While looks like DirectX victory was smooth and flawless, it should be noted that Microsoft made a mistake in the development of DirectX 10. DirectX 10 until now, is exclusively made for Windows Vista, contrary to the DirectX 9.0c which can be used as long as the hardware meets the criteria to use Windows CE which included DirectX 9. Back then, it was a huge mistake not to let the new DirectX works with backward compatibility below Windows Vista. As a result, most of the games developed until 2010 was developed using DirectX 9.0c. Even until now, a lot of games still developed with DirectX 9.0c to maintain the backward compatibility so at least the games are playable in Windows XP.

DirectX 11 was made to correct Microsoft’s mistake back then. The first effort to realign their strayed path was to make the DirectX 11 compatible to Windows Vista, even though it is developed to works in Windows 7. Not only that, Microsoft has made the DirectX 11 to be a very advanced API by
the time it was released. It really feels like DirectX 11 was a major hit to the face of developer. DirectX 11 was major upgrade from DirectX 10, which include advanced technology such as Multi-threading Rendering and Tessellation. It really feels like Microsoft really knows how to play with both AMD and NVIDIA to create such advanced technology.

The Verdict?

It is clear that DirectX won against the OpenGL. DirectX was known as an advanced and powerful graphics API in Windows-based system and has implemented many innovative features. However, since it is exclusively run on Microsoft devices, it holds a major drawback: Mobility. As we all know, although OpenGL is not as smooth and powerful as DirectX, OpenGL is widely used in mobile game development. Currently, iOS and Android are two major forces which compete each other showing which device can run OpenGL ES 2.0 better. However, even though Windows Phone 7 run a DirectX 9.0 compatible GPU, the applications which run on Windows Phone 7 aren’t that many, compared to iOS and Android.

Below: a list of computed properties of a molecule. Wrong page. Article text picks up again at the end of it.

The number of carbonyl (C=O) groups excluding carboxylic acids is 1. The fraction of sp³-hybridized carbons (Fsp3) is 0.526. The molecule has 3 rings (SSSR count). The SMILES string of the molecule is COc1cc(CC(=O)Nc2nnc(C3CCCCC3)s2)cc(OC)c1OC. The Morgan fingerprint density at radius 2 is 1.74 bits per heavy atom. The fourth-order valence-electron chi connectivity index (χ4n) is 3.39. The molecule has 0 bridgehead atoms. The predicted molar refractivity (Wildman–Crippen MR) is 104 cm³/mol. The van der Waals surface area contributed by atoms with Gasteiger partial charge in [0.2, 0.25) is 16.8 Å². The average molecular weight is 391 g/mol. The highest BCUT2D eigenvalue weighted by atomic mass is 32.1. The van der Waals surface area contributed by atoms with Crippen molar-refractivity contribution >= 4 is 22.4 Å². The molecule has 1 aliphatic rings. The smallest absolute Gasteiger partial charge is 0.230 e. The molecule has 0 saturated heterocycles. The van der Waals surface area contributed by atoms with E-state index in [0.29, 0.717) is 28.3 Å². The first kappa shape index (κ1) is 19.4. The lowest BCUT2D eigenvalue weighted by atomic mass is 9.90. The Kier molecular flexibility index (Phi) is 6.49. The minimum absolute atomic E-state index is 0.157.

So, in term of PC Gaming, DirectX is the leading technology which has made a lot of high-end games. However, in term of mobile gaming, OpenGL still dominate the whole world. Let us see how Microsoft adapts with current situation, knowing that Windows 8 Surface tablet included with XBox Live will be released this year. Will DirectX takes over the throne of mobile gaming? We’ll see…